Zonta International is a global organization of women and men dedicated to empowering women worldwide through service and advocacy. The Zonta USA Advocacy Action Center is a tool for our members in the United States and other individuals who share our commitment to gender equality to take action to improve the lives of women and girls. With your help, we can make a difference. In addition to the actions below, click here to support our joint efforts with UNICEF USA to end child marriage in the United States.
The bipartisan Military Justice Improvement and Increasing Prevention Act, S. 1520, would professionalize how the military prosecutes serious crimes by moving the decision to prosecute from the chain of command to independent, trained, professional military prosecutors. It also provides for several new prevention provisions such as increased and improved training for commanders and additional physical security measures, while ensuring that commanders still have the ability to provide strong leadership and maintain a successful command climate.
The bipartisan Vanessa Guillén Military Justice Improvement and Increasing Prevention Act, H.R. 4104, is named after Army Specialist Vanessa Guillén, who was murdered at Fort Hood in April 2020 after she was sexually harassed by her supervisor. Her command knew about the harassment and did nothing to stop or address it.
The bipartisan military justice reform bill would take critical steps to create a more professional and transparent military justice system for serious crimes—including rape and sexual assault, murder, manslaughter, child endangerment, child pornography, and negligent homicide—and address the need for sexual assault prevention that the DoD has not implemented. Specifically, the legislation would:
- Move the decision on whether to prosecute serious crimes to independent, trained and professional military prosecutors, while leaving misdemeanors and uniquely military crimes within the chain of command. By moving this work off the commander’s plate, it will empower commanders to focus on mission-critical activities—while specifically preserving the authorities that a commander needs to provide strong leadership and a successful command climate.
- Ensure the DoD supports criminal investigators and military prosecutors through the development of unique skills needed to properly handle investigations and cases related to sexual assault and domestic violence.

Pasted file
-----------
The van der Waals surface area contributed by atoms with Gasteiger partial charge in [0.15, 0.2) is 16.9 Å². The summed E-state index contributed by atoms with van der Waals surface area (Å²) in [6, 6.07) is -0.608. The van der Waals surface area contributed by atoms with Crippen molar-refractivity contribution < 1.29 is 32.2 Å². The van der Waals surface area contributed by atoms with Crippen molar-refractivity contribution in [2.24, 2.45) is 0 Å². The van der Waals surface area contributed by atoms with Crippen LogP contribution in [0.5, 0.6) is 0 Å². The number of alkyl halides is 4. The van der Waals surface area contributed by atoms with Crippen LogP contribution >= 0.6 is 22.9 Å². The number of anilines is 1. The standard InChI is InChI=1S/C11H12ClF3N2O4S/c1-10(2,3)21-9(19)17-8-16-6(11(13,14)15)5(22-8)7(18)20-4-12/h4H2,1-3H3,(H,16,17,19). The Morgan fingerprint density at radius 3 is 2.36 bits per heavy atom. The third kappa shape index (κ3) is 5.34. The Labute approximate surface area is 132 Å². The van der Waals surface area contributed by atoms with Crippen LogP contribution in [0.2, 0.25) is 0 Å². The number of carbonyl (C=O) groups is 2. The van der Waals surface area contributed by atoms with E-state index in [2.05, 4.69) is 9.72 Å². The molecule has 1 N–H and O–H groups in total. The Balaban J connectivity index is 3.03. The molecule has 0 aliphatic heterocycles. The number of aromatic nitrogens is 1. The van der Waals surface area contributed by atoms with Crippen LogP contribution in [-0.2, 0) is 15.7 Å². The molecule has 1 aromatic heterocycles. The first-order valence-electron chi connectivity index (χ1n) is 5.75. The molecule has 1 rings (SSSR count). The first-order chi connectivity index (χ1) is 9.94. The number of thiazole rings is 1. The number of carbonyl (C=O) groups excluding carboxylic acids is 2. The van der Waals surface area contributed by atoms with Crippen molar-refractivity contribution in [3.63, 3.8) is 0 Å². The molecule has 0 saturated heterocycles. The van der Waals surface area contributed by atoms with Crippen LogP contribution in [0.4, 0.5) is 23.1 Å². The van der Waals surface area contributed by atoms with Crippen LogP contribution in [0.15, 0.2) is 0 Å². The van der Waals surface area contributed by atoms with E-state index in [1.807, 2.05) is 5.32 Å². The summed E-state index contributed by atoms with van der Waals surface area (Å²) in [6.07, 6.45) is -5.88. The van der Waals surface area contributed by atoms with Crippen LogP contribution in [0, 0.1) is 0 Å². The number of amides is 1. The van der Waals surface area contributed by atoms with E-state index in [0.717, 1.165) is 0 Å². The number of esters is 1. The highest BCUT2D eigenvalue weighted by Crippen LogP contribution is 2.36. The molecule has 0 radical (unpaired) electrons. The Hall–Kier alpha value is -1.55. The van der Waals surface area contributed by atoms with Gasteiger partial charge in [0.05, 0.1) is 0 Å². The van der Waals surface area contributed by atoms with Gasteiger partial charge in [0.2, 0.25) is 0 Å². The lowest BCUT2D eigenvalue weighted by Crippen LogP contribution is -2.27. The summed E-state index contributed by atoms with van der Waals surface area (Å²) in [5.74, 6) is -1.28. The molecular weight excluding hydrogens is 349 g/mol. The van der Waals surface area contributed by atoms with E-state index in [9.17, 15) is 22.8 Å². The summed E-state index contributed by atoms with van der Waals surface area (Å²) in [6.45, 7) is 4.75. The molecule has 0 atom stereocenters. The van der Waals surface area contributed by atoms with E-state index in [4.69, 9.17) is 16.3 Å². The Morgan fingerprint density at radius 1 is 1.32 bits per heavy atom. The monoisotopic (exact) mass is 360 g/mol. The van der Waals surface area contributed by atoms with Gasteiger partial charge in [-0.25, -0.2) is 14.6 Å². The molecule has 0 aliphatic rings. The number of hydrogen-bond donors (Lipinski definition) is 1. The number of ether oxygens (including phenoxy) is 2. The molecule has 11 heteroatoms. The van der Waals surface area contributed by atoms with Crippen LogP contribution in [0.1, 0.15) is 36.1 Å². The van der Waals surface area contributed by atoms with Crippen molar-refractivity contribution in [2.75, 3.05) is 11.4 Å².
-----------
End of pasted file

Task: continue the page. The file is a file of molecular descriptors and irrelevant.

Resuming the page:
- Require the Secretary of Defense to survey and improve the physical security of military installations–including locks, security cameras and other passive security measures–to increase safety in lodging and living spaces for service members.
- Increase and improve training and education on military sexual assault throughout our armed services. This training would help shift the culture in the military and ensure that the armed services can enforce a no-tolerance zone for sexual assault and other grievous crimes.
Senator Kirsten Gillibrand [D-NY] first introduced the bipartisan Military Justice Improvement Act in 2013 and has worked on it shoulder-to-shoulder with Senator Chuck Grassley [R-IA] for years. However, since the initial introduction, unrestricted reports of sexual assaults in the military have doubled, while the rate of prosecution and conviction has been halved.
Sen. Gillibrand introduced the new Military Justice Improvement and Increasing Prevention Act to the Senate on April 29, 2021. In July 2021, the Senate Armed Service Committee announced that it had put forth its annual defense bill, known as the National Defense Authorization Act, and it included the Military Justice Improvement and Increasing Prevention Act of 2021. A companion bill, the Vanessa Guillén Military Justice Improvement and Increasing Prevention Act (H.R. 4104), was introduced in the House in June by Representative Jackie Speier [D-CA]. Please use our pre-drafted letter to urge your senator to co-sponsor and support S. 1520 and H.R. 4104. If they have already sponsored or co-sponsored the bill, you can send a message of thanks.